The exhibit will be on view at Sotheby’s New York 15 – 18 December, ahead of the live auction on 18 December. Online bidding for the auction opens 22 November, and all works in the auction will be sold without reserve.
This collaboration is part of an ongoing initiative spearheaded by Sotheby’s Old Masters department to introduce new audiences to masterworks of the pre-Modern era. Earlier this year, Sotheby’s hosted The Female Triumphant, a groundbreaking sale of paintings by female Old Master artists in partnership with Victoria Beckham. Previous initiatives also included Naturalia, an exhibition of Old Masters and Contemporary art at Kasmin Gallery; curated interiors featuring Old Master Paintings by contemporary designers; and a film by James Franco inspired by Renaissance sculptures by the della Robbia family.
A portion of the proceeds from the sale will benefit two organizations personally selected by Fab and Fabrizio: The International Rescue Committee, which responds to the world’s worst humanitarian crises, helping to restore health, safety, education, economic wellbeing, and power to people devastated by conflict and disaster. Founded in 1933 at the call of Albert Einstein, the IRC is at work in over 40 countries and 26 offices across the U.S. helping people to survive, reclaim control of their future, and strengthen their communities; and The Fabrizio Moretti Foundation, a non-profit organization located in Prato, Italy, which works to give those with certain disabilities access to the therapeutic benefits of horses.”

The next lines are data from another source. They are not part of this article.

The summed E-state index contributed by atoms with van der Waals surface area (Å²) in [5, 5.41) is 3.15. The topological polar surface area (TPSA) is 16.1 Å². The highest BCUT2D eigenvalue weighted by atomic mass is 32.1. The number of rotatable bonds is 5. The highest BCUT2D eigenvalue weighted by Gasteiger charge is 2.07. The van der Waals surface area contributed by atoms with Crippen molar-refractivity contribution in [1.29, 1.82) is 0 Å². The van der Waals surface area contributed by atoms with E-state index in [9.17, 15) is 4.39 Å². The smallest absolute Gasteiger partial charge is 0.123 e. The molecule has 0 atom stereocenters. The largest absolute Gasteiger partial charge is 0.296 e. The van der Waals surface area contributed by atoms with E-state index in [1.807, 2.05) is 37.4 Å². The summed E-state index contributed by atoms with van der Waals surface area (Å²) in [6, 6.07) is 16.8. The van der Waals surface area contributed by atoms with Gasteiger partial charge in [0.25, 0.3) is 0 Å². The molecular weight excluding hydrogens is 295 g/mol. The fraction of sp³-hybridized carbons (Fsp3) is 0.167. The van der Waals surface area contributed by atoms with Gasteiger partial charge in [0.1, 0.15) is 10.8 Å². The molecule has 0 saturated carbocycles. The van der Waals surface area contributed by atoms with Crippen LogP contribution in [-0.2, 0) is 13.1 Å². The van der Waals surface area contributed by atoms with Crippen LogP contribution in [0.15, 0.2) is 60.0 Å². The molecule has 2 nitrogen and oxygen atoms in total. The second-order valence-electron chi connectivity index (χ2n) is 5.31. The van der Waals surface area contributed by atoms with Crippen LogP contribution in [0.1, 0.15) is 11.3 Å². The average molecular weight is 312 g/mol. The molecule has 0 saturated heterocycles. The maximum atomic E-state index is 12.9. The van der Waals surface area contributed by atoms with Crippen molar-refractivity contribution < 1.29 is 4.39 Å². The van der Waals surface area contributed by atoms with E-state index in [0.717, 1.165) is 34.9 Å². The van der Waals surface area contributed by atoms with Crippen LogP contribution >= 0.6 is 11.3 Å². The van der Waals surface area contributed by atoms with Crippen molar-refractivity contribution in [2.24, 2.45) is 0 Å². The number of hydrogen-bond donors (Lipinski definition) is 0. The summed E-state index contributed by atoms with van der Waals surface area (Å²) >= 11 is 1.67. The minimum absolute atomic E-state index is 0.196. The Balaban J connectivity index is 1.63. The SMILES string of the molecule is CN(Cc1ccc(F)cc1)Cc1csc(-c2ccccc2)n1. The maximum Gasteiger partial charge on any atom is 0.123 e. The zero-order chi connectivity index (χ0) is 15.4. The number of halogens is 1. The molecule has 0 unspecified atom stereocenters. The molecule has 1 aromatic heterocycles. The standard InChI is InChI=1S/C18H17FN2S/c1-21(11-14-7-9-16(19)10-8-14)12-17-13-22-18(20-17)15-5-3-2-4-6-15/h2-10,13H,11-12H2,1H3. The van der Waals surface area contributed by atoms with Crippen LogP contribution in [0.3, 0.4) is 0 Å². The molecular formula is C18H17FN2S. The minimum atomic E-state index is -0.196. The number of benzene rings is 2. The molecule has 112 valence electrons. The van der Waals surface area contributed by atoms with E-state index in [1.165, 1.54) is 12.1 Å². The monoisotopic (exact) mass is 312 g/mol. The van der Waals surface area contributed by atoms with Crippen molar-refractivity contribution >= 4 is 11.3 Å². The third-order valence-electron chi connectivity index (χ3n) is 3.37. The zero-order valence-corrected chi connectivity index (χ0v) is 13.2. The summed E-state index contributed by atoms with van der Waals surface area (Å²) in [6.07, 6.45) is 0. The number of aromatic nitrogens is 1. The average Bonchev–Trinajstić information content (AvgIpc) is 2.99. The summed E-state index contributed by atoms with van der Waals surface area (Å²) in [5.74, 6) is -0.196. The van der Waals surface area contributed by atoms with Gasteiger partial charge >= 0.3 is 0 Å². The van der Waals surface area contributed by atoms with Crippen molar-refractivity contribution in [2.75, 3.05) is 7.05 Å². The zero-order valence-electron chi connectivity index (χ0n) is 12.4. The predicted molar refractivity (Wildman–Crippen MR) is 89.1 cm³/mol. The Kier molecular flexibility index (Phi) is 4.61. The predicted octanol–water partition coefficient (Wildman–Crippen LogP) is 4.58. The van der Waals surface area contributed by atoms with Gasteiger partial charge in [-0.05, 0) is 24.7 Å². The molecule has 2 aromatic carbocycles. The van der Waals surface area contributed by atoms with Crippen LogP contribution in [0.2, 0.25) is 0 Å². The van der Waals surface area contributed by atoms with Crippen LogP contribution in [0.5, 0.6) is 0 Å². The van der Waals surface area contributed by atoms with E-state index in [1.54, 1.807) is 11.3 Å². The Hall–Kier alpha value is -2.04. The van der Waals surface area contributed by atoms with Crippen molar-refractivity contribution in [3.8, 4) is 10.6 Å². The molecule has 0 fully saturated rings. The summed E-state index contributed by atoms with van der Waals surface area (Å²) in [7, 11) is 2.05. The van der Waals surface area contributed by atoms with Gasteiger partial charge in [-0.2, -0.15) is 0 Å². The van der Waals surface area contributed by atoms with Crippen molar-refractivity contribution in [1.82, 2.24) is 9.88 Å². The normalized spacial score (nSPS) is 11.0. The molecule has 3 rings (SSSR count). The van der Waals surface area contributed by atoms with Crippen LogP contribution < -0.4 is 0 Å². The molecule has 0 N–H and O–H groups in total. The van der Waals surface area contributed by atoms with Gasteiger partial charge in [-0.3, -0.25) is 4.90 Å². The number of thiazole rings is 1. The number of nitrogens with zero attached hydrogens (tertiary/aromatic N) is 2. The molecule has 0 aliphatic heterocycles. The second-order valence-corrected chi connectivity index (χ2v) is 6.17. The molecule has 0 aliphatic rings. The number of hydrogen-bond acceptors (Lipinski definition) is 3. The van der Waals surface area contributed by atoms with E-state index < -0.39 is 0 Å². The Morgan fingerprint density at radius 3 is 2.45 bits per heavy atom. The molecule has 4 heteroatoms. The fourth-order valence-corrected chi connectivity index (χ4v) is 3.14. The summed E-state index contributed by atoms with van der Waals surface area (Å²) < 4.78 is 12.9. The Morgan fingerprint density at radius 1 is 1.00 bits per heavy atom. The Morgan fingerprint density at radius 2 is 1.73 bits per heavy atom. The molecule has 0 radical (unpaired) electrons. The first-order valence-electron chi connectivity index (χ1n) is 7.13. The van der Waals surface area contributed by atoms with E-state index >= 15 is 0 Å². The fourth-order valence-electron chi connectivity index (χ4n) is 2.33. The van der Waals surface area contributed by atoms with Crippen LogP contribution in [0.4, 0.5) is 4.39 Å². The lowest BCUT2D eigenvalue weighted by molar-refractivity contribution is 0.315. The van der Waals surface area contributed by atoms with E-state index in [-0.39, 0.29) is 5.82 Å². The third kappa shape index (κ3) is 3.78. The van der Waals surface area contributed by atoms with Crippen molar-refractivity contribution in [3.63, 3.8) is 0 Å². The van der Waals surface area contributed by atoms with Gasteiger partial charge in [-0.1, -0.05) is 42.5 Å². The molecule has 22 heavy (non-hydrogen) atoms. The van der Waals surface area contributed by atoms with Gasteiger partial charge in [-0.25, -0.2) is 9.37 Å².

For the exhibition, Fab will design and create a series of immersive installations throughout the exhibition, each reflecting and playing on various themes he identified as being represented in the Old Master works on display, including life, religion, purgatory, death, repentance and commerce. Utilizing light and space in dynamic and dramatic ways, the installations seek to explore new perspectives on the individual artworks, as well as address the traditional and often depersonalized ways the public experiences art.